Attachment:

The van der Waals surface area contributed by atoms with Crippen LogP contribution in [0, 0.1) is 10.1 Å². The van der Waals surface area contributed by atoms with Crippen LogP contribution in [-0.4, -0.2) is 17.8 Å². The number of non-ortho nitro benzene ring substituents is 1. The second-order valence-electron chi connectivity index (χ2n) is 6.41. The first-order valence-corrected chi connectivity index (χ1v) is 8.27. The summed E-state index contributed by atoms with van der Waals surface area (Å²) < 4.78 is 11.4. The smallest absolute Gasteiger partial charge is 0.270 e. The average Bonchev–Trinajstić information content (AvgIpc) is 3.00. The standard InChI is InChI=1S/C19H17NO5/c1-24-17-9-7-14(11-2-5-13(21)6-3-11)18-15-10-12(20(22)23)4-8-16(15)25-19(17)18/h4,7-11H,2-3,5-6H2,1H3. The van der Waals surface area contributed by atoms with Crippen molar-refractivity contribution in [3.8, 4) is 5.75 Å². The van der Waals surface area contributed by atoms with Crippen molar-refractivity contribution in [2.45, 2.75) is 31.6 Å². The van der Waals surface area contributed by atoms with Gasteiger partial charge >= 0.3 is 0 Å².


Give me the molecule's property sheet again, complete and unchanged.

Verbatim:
The van der Waals surface area contributed by atoms with Crippen LogP contribution in [0, 0.1) is 10.1 Å². The van der Waals surface area contributed by atoms with Crippen LogP contribution in [-0.4, -0.2) is 17.8 Å². The number of non-ortho nitro benzene ring substituents is 1. The second-order valence-electron chi connectivity index (χ2n) is 6.41. The first-order valence-corrected chi connectivity index (χ1v) is 8.27. The summed E-state index contributed by atoms with van der Waals surface area (Å²) < 4.78 is 11.4. The smallest absolute Gasteiger partial charge is 0.270 e. The average Bonchev–Trinajstić information content (AvgIpc) is 3.00. The standard InChI is InChI=1S/C19H17NO5/c1-24-17-9-7-14(11-2-5-13(21)6-3-11)18-15-10-12(20(22)23)4-8-16(15)25-19(17)18/h4,7-11H,2-3,5-6H2,1H3. The van der Waals surface area contributed by atoms with Crippen molar-refractivity contribution in [3.8, 4) is 5.75 Å². The van der Waals surface area contributed by atoms with Crippen molar-refractivity contribution in [2.45, 2.75) is 31.6 Å². The van der Waals surface area contributed by atoms with Gasteiger partial charge >= 0.3 is 0 Å².